A target of 180, riding on half-centuries from captain Rohit Sharma (53 off 39 balls), Virat Kohli (62 not out from 44 balls) and Surya (51 not out from 25 balls), was good enough for the Dutch, who had never been in the competition once India’s power play innings ended.
As It Happened: India vs Netherlands | Points Table
The ‘Orange Brigade’ blitzed and puffed to 123 for nine in 20 overs as the relative slowness of the pitch after the Bangladesh-South Africa match affected its approach.
Netherlands were the fourth team to bat on the track, and while there was no significant wear and tear, it slowed down enough for Axar Patel (2/18) and Ravichandran Ashwin (2/21) to tighten the noose. opposition batsmen.
On expected lines, Bhuvneshwar Kumar (2/9), Arshdeep Singh (2/37) and Mohammed Shami (1/27) had an easy day at the office.
A comprehensive win for India at the SCG against Netherlands 🙌🏻#NEDvIND | #T20World Cup Tournament | 📝:… https://t.co/MWMR54uAlU
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Most of the Dutch batsmen are not used to playing an attack of this quality consistently.
Indian-origin Vikramjit Singh (1), whose roots are in Punjab’s Cheema Khurd, did not look like he belonged at this level until Bhuvneshwar Kumar ended his toilsome stay with a perfect ball.
Once Ashwin and Axar were pushed into the attack, there was no chance of the Dutchman making a game of it.
Axar didn’t even bowl a single delivery but the quick and tight wicket-to-wicket lines were good enough.
Suryakumar Yadav was the game changer for India and was named the @aramco POTM 🌟#T20WorldCup | #NEDvIND https://t.co/vZz5XypFST
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When India batted, Suryakumar again provided the final with a stunning knock, overshadowing senior forwards Kohli and Sharma.
All but one of the Indian batsmen fired in unison as captain Rohit became the pacesetter, while the team’s no.
Kohli conjured up two vital partnerships — 73 for the second wicket with Rohit and 95 for the unbroken third wicket with Surya — as KL Rahul’s (9 off 12 balls) second successive failure stuck out like a sore thumb.
But Rahul could consider himself a touch unlucky as right-arm seamer Paul van Meekeren’s delivery angled into his pads and appeared to miss leg stump, but he was advised against taking the review by the captain.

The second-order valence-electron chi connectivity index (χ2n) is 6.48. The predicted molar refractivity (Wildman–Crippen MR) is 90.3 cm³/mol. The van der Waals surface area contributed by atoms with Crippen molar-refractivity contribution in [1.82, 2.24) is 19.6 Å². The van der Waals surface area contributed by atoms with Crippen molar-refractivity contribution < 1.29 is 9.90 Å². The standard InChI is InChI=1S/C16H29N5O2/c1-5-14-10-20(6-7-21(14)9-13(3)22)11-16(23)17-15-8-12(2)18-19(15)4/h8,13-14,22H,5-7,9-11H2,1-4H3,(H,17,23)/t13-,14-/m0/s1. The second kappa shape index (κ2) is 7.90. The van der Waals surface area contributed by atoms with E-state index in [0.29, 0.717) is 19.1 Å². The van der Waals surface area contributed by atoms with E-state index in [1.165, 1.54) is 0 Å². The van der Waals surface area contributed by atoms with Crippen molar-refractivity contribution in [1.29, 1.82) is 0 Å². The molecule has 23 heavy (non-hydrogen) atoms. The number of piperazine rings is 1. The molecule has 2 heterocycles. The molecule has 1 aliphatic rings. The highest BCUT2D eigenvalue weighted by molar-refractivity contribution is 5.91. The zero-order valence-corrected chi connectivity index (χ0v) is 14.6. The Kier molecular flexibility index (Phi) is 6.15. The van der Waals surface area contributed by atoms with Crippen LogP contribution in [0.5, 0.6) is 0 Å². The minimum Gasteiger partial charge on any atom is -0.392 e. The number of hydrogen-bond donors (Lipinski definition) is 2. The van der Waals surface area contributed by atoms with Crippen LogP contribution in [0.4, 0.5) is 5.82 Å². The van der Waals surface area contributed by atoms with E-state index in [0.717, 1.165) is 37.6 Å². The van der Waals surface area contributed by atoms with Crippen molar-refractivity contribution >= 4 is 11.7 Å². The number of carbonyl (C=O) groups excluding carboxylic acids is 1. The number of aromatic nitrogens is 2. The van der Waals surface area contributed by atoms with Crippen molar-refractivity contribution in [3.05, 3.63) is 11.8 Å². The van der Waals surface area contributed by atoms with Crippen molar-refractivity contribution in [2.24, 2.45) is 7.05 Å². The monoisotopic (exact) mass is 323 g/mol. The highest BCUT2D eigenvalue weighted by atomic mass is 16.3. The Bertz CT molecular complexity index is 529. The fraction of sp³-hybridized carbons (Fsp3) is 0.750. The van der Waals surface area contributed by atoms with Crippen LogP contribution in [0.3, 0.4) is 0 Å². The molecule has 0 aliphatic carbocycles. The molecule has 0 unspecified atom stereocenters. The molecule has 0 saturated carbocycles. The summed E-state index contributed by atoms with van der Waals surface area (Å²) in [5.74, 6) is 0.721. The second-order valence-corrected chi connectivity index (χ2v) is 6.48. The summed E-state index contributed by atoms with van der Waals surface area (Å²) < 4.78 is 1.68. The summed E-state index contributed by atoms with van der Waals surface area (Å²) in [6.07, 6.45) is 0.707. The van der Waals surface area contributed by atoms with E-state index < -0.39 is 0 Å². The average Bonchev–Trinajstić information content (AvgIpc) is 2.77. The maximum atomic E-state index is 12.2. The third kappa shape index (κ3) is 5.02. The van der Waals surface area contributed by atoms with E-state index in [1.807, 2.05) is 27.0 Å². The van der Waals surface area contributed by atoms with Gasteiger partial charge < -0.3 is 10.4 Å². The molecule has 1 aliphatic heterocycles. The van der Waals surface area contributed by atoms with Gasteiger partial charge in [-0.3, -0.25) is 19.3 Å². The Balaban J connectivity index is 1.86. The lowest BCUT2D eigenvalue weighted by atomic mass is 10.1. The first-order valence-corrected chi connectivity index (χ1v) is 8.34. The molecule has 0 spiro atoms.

To be fair, the Dutch bowlers did a reasonable job during the showdown, as India scraped to 32 for one.
India were 67 for one at the halfway point, but after Surya came in, the Dutch bowling unit looked intimidated, and once Kohli started applying pressure there was no escape.
The back 10 produced as many as 112 runs, courtesy of Surya, who again hit some stunning shots, including a sublime extra cover shot and a round scoop over deep fine leg.
With as many as seven boundaries and a six off the last ball in his kitty, Surya showed why he is India’s most important batsman in the format.
After opting to bat, Rohit initially struggled with his timing and left-arm seamer Fred Klaassen was unfortunate that Tim Pringle took an easy catch when the Indian captain missed a pull.
But once he connected a hook shot and then drove through the cover point region, he found a rhythm going his way as the fifty came off 35 balls. His innings had four boundaries and three sixes.
As Rohit attacked, Kohli was happy to let him take the lead but stayed alert as he took the single and converted the one into two.
After Rohit was dismissed, Kohli showed some aggression as his running between the wickets put pressure on the Dutch attack.
Kohli’s fifty came off 37 balls, with three fours and two sixes. But he ran the opposition to pieces before allowing Surya to pounce on them for a glorious run-fest.